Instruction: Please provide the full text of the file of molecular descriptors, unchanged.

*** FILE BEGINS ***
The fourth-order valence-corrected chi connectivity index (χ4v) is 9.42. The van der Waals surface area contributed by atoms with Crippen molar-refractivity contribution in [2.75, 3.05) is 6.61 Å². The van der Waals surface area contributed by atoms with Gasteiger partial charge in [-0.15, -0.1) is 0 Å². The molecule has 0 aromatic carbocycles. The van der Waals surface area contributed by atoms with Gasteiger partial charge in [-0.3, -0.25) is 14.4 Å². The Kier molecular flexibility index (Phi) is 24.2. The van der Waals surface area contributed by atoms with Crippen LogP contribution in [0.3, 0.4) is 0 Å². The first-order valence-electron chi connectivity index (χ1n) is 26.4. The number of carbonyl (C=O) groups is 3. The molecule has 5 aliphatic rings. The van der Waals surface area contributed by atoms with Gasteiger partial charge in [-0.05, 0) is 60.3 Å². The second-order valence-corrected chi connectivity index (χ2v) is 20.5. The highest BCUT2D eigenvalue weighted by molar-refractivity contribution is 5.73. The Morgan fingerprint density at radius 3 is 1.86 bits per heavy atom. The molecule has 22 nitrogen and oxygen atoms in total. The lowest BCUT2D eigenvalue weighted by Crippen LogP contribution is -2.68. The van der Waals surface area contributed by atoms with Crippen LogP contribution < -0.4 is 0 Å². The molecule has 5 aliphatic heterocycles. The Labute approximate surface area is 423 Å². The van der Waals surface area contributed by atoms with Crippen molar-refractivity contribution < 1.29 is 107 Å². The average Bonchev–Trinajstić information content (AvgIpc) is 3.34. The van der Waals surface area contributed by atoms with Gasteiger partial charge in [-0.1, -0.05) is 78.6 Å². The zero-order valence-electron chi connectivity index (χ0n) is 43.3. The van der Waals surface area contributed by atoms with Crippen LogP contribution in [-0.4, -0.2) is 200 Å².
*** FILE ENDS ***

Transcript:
The fourth-order valence-corrected chi connectivity index (χ4v) is 9.42. The van der Waals surface area contributed by atoms with Crippen molar-refractivity contribution in [2.75, 3.05) is 6.61 Å². The van der Waals surface area contributed by atoms with Gasteiger partial charge in [-0.15, -0.1) is 0 Å². The molecule has 0 aromatic carbocycles. The van der Waals surface area contributed by atoms with Gasteiger partial charge in [-0.3, -0.25) is 14.4 Å². The Kier molecular flexibility index (Phi) is 24.2. The van der Waals surface area contributed by atoms with Crippen LogP contribution in [0.3, 0.4) is 0 Å². The first-order valence-electron chi connectivity index (χ1n) is 26.4. The number of carbonyl (C=O) groups is 3. The molecule has 5 aliphatic rings. The van der Waals surface area contributed by atoms with Gasteiger partial charge in [-0.05, 0) is 60.3 Å². The second-order valence-corrected chi connectivity index (χ2v) is 20.5. The highest BCUT2D eigenvalue weighted by molar-refractivity contribution is 5.73. The Morgan fingerprint density at radius 3 is 1.86 bits per heavy atom. The molecule has 22 nitrogen and oxygen atoms in total. The lowest BCUT2D eigenvalue weighted by Crippen LogP contribution is -2.68. The van der Waals surface area contributed by atoms with Crippen LogP contribution < -0.4 is 0 Å². The molecule has 5 aliphatic heterocycles. The Labute approximate surface area is 423 Å². The van der Waals surface area contributed by atoms with Crippen molar-refractivity contribution < 1.29 is 107 Å². The average Bonchev–Trinajstić information content (AvgIpc) is 3.34. The van der Waals surface area contributed by atoms with Gasteiger partial charge in [-0.1, -0.05) is 78.6 Å². The zero-order valence-electron chi connectivity index (χ0n) is 43.3. The van der Waals surface area contributed by atoms with Crippen LogP contribution in [-0.4, -0.2) is 200 Å².